Leadership Lessons from Confucius: keep it in the family?

The Lord of She declared to Confucius: “Among my people, there’s a man we call ‘Upright Gong.’ When his father stole a sheep, he informed on him.” Confucius said: “Among my people, the ones we consider to be ‘upright’ are different. Fathers watch the backs of their sons and sons watch the backs of their fathers. ‘Uprightness’ can be found in this.”

When you find out that a relative has broken the law, do you report them to the authorities or do you stay quiet about it? What is more important: the family or the state?

Notes

This article features a translation of Chapter 18 of Book 13 of the Analects of Confucius. You can read my full translation of Book 13 here.

(1) Confucius has attracted a huge amount of criticism over the millennia for his blustering attempt to place filial devotion higher than any notion of justice. Although apologists have tried to argue that this passage reflects Confucius’s deeply held belief that the family forms the rock upon which a just and stable social order is built, they have failed to explain how allowing someone to get away with the theft of a sheep would contribute towards fairness and harmony for all!

(2) One aspect of filial devotion that Confucius and his supporters completely ignore in their discussions of the topic is that once families gain wealth and power, they tend to become corrupt self-serving organisms that leech off society at large and do everything they can to protect their unearned privileges. Even as he railed against the corrupt practices of the Ji Family that had to all intents taken over the reins of power in his home state of Lu, Confucius appears to have remained oblivious to the dangers of excessive loyalty to the family.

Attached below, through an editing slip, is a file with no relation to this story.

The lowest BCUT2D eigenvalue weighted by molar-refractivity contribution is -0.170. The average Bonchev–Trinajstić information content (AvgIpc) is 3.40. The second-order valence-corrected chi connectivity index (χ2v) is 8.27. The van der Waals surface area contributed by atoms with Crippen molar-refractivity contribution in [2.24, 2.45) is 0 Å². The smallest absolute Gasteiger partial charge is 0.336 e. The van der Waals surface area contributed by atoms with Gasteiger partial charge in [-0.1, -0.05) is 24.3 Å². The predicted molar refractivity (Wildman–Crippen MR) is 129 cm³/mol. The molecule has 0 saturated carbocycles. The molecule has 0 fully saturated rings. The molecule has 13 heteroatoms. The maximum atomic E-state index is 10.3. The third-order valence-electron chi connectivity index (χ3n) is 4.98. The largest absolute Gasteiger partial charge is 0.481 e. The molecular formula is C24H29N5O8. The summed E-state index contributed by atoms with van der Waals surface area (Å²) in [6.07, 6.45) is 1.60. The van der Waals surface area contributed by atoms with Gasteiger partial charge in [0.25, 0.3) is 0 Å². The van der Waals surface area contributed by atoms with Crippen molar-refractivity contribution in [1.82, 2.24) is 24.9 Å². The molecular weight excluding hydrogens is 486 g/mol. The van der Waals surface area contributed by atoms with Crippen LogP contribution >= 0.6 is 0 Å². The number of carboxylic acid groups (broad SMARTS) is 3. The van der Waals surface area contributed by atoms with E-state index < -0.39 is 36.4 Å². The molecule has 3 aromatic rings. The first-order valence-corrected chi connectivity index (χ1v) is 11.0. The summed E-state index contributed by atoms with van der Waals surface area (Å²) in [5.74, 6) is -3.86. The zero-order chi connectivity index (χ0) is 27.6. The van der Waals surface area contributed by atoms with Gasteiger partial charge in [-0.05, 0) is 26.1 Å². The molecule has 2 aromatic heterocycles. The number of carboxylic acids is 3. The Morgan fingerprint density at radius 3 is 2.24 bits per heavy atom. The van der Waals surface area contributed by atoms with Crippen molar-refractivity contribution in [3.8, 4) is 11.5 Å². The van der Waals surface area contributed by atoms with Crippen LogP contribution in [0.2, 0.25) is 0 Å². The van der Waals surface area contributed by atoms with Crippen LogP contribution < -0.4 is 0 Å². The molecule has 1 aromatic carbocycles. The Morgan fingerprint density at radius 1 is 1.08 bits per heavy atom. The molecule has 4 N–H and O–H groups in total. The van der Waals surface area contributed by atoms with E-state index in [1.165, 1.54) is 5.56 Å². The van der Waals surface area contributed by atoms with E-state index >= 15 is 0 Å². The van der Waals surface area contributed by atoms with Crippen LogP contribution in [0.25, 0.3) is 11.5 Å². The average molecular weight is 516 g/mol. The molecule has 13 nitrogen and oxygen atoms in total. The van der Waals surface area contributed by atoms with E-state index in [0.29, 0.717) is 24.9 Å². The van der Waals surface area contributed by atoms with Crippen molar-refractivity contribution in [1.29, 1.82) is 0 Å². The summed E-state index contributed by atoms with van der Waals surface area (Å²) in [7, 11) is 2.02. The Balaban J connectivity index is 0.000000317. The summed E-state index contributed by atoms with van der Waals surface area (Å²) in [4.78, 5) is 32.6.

(3) It’s worth repeating that Confucius himself wasn’t exactly a paragon of family values in his personal life. Although he was deeply devoted to his mother, Yan Zhengzai, and stepbrother, Mengpi, he had a difficult marriage with his wife, Qiguan Shi, that, according to some accounts, ended in divorce. His relationship with his only son Boyu wasn’t exactly a close one either.

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Richard Brown

I live in Taiwan and am interested in exploring what ancient Chinese philosophy can tell us about technology and the rise of modern China.